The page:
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President Obama: Let Medicare officials negotiate drug prices

Current law prohibits such negotiating

In his recent 2016 budget request to Congress, President Barack Obama expressed growing concerns over the high costs of Medicare prescription drugs. His solution to the problem: Let Medicare officials negotiate prices with drug manufacturers, reported the New York Times. Currently, federal law prohibits such negotiations.

"The rising cost of specialty drugs has the potential to bankrupt our healthcare system," John D. Bennett, president of the Capital District Physicians' Health Plan, told the Times. "What good is a miracle drug if you can't afford it?"

While over 40 million Medicare beneficiaries receive prescription drugs through the program, overall costs have been less than previously projected in 2003. Even still, the costly drugs post a big challenge for both the government and individuals covered through Medicare who end up paying between 25 percent to 33 percent of the cost of such drugs, noted the article.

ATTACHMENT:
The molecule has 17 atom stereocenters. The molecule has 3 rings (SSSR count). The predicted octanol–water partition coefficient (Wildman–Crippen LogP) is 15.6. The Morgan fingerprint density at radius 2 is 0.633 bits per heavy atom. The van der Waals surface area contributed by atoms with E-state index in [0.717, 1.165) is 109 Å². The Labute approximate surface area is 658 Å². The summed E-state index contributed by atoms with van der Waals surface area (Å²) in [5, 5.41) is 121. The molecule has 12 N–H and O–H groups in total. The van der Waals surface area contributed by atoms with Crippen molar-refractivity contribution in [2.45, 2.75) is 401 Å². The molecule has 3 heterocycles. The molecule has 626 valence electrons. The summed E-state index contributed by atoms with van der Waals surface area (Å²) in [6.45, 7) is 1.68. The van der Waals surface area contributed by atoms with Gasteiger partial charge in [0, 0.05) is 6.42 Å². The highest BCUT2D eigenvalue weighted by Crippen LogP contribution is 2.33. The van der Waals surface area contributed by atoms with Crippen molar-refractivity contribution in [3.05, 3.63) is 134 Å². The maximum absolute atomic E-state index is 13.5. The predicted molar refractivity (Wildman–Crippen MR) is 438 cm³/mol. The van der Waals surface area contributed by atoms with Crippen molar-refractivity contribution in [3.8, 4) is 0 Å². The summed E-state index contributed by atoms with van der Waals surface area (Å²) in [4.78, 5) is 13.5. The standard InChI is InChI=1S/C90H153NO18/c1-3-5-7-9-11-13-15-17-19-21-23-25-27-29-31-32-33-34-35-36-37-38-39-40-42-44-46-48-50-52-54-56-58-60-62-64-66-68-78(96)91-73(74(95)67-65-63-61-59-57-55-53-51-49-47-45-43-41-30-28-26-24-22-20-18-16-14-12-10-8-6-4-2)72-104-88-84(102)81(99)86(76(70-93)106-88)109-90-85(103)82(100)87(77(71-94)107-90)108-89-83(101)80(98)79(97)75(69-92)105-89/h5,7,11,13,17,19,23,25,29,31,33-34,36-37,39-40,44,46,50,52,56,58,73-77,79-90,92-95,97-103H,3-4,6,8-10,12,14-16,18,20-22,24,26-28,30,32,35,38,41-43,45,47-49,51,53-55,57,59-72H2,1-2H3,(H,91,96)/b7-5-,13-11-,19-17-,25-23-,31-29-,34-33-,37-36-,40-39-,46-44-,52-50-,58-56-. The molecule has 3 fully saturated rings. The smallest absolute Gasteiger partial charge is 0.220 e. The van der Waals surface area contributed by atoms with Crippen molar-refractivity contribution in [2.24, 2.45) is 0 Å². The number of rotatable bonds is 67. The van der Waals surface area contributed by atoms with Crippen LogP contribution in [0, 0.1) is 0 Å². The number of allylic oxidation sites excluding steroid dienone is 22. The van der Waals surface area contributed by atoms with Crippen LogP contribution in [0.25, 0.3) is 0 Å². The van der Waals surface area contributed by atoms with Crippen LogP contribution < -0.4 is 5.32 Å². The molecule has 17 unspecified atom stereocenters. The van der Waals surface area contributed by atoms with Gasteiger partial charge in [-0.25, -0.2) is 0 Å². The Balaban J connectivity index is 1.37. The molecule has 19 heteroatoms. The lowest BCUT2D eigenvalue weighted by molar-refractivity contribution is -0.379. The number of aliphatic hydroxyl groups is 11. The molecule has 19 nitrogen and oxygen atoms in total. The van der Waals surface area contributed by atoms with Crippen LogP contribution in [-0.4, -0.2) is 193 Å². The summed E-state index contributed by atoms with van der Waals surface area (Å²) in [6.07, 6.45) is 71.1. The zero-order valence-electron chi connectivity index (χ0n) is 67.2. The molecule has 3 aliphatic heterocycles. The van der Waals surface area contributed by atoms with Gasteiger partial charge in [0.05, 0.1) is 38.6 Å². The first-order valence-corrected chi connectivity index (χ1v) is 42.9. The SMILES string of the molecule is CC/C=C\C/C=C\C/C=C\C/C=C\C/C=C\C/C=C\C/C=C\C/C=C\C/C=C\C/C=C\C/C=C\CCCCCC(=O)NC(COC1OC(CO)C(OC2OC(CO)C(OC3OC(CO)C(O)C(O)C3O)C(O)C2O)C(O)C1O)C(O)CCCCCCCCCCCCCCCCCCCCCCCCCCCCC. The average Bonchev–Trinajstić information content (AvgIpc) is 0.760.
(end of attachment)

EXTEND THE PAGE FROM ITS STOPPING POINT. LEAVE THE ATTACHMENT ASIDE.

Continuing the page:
Medical initiatives are underway to develop treatments for chronic diseases that hopefully, in turn, will offset the price of drugs. However, prices remain steep: Pfizer's Xalkori, a lung cancer drug for people with a genetic abnormality detected in a government-approved test, is $12,000 a month.

"It would be unfortunate if we make scientific progress and then price patients out of the drugs we develop through that progress," Peter B. Bach, M.D., director of the Center for Health Policy and Outcomes at Memorial Sloan Kettering Cancer Center in New York, told the Times.

As of late, insurers and state Medicaid agencies alike have been eager to strike a deal with the pharmaceutical companies, especially considering the backlash Gilead's hepatitis C treatment Sovaldi received last year after the company placed a $100,000 per person price tag on the drug.

For more:
- here's the Times article

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